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World Rugby 1820 - 1870

1820s & 1830s

Public schools (including Harrow, Winchester, Eton and Rugby) play their own versions of ‘football’. Boys from Rugby School gradually develop and shape the game that will become famous worldwide.


‘Running in’ (try scoring in modern terminology) becomes an accepted feature of the Rugby School game due to the prowess of pupil Jem Mackie.


Albert Pell, former Rugby School pupil, organises ‘football’ matches at Cambridge University. Everyone plays by their own school rules (including Rugby School football rules), so a compromise set of rules are produced. This attempt to form one set of football rules would eventually lead to the publication of the Cambridge Rules (see 1863).


Running with the ball is formally adopted and accepted by the boys of Rugby School for the first time.


Three boys at Rugby School publish their first set of written rules. These are the first written rules for any form of ‘football’ and are one of the reasons why Rugby’s game flourished while others died out.


Trinity College, Dublin is the first rugby club to be formed in Ireland.


Edinburgh Academicals is the first rugby club to be formed in Scotland.


Montevideo Cricket Club, Uruguay, is the first club outside Europe to play rugby.


The Cambridge Rules are published. These rules are an amalgamation of the various forms of ‘football’ – including elements of Rugby School football.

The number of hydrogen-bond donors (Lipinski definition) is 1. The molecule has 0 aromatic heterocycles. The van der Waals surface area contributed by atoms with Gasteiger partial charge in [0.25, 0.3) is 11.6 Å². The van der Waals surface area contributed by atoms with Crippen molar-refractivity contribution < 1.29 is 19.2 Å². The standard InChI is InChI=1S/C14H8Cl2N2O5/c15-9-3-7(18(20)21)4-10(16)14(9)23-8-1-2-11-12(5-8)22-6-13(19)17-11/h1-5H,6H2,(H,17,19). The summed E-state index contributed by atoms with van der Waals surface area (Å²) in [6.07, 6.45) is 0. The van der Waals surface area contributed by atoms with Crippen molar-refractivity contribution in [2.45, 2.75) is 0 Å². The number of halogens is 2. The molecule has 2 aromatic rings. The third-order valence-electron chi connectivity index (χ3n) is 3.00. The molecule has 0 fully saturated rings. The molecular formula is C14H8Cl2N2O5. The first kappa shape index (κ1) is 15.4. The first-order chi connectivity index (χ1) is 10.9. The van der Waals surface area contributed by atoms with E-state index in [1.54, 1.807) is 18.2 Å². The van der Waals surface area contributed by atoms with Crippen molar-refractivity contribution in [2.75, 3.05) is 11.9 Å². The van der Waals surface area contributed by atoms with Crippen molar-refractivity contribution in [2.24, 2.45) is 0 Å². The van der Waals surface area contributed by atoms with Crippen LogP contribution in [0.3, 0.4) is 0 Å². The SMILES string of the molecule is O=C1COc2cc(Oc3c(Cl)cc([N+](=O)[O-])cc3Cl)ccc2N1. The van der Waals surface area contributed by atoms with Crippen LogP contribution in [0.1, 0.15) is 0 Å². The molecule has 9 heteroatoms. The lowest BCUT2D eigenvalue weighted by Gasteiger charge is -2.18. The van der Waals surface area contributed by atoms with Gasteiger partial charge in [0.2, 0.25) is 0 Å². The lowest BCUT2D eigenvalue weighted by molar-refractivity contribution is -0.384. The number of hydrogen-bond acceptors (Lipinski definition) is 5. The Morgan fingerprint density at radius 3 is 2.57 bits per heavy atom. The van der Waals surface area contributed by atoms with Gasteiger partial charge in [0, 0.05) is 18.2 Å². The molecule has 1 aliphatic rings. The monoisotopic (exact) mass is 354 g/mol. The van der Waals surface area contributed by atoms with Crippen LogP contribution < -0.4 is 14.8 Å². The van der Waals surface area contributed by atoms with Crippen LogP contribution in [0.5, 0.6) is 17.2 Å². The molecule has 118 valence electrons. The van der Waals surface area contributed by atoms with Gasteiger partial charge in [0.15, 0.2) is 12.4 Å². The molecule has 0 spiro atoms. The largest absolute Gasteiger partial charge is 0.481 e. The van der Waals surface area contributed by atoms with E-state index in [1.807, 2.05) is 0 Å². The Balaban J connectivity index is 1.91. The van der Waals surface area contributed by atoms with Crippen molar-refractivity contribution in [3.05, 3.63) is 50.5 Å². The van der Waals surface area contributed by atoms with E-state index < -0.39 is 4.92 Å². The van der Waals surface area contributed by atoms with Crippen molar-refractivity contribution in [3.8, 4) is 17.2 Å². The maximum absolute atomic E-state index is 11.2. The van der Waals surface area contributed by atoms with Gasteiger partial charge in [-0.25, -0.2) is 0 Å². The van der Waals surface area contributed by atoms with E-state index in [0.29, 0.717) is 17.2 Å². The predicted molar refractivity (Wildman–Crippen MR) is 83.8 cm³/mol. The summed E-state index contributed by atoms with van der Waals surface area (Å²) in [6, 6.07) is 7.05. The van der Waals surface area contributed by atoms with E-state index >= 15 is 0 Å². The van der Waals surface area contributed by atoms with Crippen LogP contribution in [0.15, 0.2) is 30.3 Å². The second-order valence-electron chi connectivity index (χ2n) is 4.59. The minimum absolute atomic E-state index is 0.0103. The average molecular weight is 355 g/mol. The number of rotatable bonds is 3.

26 October – The Football Association (FA) is formed at the Freemason’s Tavern, Great Queen Street, Lincoln Inn Fields, London.

“The original object of the Association was to frame a code of laws that would embrace the best and most acceptable points of all the various methods of play under the one heading of ‘football’.” (‘The History of the Football Association’, by Geoffrey Green, 1953).

Clubs attending the first meeting include Blackheath and Blackheath Proprietary School.

10 November – second FA meeting.

Although some public schools reply to the letters sent out by the FA offering membership, Rugby School does not. Rules are discussed. At this point it is still the intention to merge the Rugby School rules into the FA’s national football rules with everyone else’s.

14 November – fourth FA meeting.

The proposed rules for ‘football’ are read out. F W Campbell (Blackheath) asserts that they were “worthy of consideration”. Handling the ball is allowed but other aspects of Rugby School rules, such as hacking (kicking) and hacking over (tripping), are forbidden.

1 December – fifth FA meeting.

Campbell believes that hacking is an essential element of the ‘football’ game that his club (Blackheath) wants to play. To eliminate hacking would “do away with all the courage and pluck from the game, and I will be bound over to bring over a lot of Frenchmen who would beat you with a week’s practice.”

8 December – sixth FA meeting.

Campbell informs the meeting that the laws that the FA wants to adopt would destroy the game and all interest in it. He then removes Blackheath from membership of the FA.

Other rugby clubs follow this lead and do not join the Football Association. Without the participation of these clubs, many of the Rugby School football influences are dropped from the FA’s laws and the new football game (soccer) will become an almost exclusively dribbling sport.


Sydney University is the first rugby club to be formed in Australia.


'Alcocks Football Annual’ lists approximately 75 clubs playing Rugby School football rules. These different clubs have different interpretations of the laws as played at Rugby School.

Nelson club of New Zealand starts to play Rugby School rules, the first club in that country to do so.

November - An anonymous surgeon writes to ‘The Times’ complaining that Rugby football is dangerous. The need is felt to form a body to regulate the laws.